When the shelf life of radicalism expires, it will lose steam, says Mohammad Bagher Khorramshad, a political science professor.
Four years after the dawn of the Arab Spring, there are many theories and analyses as to what triggered the uprisings that have since swept the Arab world.
Some blame the emergence of extremism and fanatical groups like IS on the popular uprisings; others believe the fact that regional revolutions have been hijacked shows the Arab Spring was the brainchild of Westerners.
Mohammad Bagher Khorramshad, a former director of the Islamic Culture and Relations Organization who is a now a political science professor at Allameh Tabatabai University, has shared his take on the Arab Spring with Mehr News Agency. The following is a partial translation of his comments:
The developments in Arab countries which started in Tunisia and continued in Egypt were typical of neither classical nor color revolutions. They stood somewhere in between.
It has been almost two decades since it was acknowledged by circles specializing in the Middle East and the Arab World that Arab countries are in a political deadlock, and aside from calls for democracy, there is another [popular] demand: political Islam.
Over the past 20 years, another fact has been established: the first step toward democracy is the holding of free and fair elections, and in any Arab country where this first step is taken, demand for political Islam has emerged from the ballot box.
With regard to developments in the Arab world, there were two major camps in the world: The West led by the US who deemed themselves as the flag bearers of democracy, and those who were known as the torchbearers of political Islam with the Islamic Republic of Iran and its revolution being in the lead. Either side tried to pick a name for the developments based on what they represented.
As a result, the movement ended up having two names. Westerners called it the Arab Spring, whereas the Islamic Republic of Iran dubbed it Islamic Awakening.
In Tunisia the Ennahda Movement emerged as a perfect image of political Islam; in Egypt, the Muslim Brotherhood surfaced and in Libya Islamist groups representing a wide spectrum took the lead.
In such conditions, the views of major powers, particularly America, and their regional allies were far from convergent.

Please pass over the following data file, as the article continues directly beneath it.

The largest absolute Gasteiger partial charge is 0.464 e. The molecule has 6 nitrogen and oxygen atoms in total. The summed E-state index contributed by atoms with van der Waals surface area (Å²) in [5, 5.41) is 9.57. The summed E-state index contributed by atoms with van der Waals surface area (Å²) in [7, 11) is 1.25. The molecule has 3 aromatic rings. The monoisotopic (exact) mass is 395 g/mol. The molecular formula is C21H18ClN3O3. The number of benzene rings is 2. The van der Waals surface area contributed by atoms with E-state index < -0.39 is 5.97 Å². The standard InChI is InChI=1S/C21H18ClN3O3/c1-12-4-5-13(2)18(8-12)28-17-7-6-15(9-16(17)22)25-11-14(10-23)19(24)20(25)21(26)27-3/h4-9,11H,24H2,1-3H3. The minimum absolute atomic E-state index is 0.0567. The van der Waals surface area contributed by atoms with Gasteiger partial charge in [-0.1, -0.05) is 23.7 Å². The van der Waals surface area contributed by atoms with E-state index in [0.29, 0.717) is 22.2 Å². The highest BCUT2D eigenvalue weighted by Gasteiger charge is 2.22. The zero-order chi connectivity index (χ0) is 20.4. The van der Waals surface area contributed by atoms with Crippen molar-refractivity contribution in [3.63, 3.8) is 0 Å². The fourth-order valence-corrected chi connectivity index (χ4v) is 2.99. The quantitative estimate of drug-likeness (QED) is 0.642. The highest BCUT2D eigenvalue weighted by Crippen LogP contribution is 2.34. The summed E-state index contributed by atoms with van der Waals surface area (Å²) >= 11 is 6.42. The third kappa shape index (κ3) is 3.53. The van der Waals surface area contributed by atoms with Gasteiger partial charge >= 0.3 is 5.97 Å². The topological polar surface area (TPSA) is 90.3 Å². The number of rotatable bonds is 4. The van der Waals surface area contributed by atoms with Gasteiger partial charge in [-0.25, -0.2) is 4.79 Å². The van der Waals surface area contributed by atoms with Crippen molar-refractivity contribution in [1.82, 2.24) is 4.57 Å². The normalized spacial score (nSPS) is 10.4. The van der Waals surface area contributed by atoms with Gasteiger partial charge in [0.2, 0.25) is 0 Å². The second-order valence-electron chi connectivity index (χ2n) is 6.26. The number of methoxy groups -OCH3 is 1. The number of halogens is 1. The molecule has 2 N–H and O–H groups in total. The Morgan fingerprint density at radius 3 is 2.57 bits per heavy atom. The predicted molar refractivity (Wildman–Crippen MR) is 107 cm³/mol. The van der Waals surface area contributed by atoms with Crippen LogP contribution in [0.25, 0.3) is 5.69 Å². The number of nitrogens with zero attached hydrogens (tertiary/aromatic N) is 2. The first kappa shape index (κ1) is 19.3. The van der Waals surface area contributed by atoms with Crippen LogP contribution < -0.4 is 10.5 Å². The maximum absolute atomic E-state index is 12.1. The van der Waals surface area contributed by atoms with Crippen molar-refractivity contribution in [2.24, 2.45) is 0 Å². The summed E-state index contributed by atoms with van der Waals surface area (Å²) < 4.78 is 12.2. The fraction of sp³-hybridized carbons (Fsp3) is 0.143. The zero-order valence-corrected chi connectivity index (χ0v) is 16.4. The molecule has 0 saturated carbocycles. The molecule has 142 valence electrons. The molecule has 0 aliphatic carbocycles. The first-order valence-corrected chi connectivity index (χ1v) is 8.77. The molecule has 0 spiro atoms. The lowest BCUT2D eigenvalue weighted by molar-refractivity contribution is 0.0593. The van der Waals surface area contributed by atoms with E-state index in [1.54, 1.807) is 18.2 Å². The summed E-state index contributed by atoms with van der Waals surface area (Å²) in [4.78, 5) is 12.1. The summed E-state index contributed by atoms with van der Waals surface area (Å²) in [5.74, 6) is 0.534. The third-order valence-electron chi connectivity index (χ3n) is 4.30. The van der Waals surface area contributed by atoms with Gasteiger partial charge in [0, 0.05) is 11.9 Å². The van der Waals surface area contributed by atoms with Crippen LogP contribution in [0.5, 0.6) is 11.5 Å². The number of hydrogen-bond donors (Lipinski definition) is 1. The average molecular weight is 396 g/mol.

Regional allies, especially Saudi Arabia, which viewed themselves as protectors of traditional Arab monarchies, did not see eye to eye with the US about the alternative. The Americans believed that democracy could pacify the disgruntled masses and offer a way out of the gridlock.
One can argue that over the past few years, the Americans entered into talks with the unmistakable manifestation of political Islam in Arab countries: the Muslim Brotherhood.
The Americans agreed that the Muslim Brotherhood be part of the future of the region. That was meant to leave the state of emergency behind and introduce democracy through elections. They also agreed to see the Brotherhood rise to power after making a compromise with Washington.
Cynics would argue that the Muslim Brotherhood was bought off by the Americans; optimists would say the Muslim Brothers tricked the Americans. A third theory is that the two sides met halfway. In other words, they both got on board a train in hopes of being able to push the other off the speeding train somewhere down the road and assume power.
So in Arab revolutions political Islam and democracy arguably emerged victorious and the Brotherhood won the vote.
Interestingly, those who sought to maintain traditional Arab policies in the region, spearheaded by Saudi Arabia, offered safe haven to Zine El Abidine Ben Ali and Hosni Mubarak the day after their ouster in Tunisia and Egypt.
Consequently, in opposition to the ideology floated by the Muslim Brotherhood, the political Islam boosted an orthodox and radical current of the Salafist movement within itself and contrary to expectations, democracy was marginalized. In other words, political Islam failed to yield democracy. Building on pressure and exertion of influence, outside factors, especially in Egypt and Tunisia, pushed the revolutions to make a U-turn.
Although a similar incident took place in Yemen in case of Ali Abdullah Saleh, the smoldering fire of the revolution kept burning beneath the glowing ashes. Today the Houthis are forging ahead with an all-out revolution.
As for Libya, there has been no turning back to the past, yet this country has turned into a stage where regional, Arab and international powers flex their muscle.
In Bahrain, what is unfolding involves lots of ups and downs and is different from what is happening in other places. Another thing about Bahrain is that Western countries are heavily present in this country to help the current political system put its house in order. That’s why the British and the Americans have set up bases there.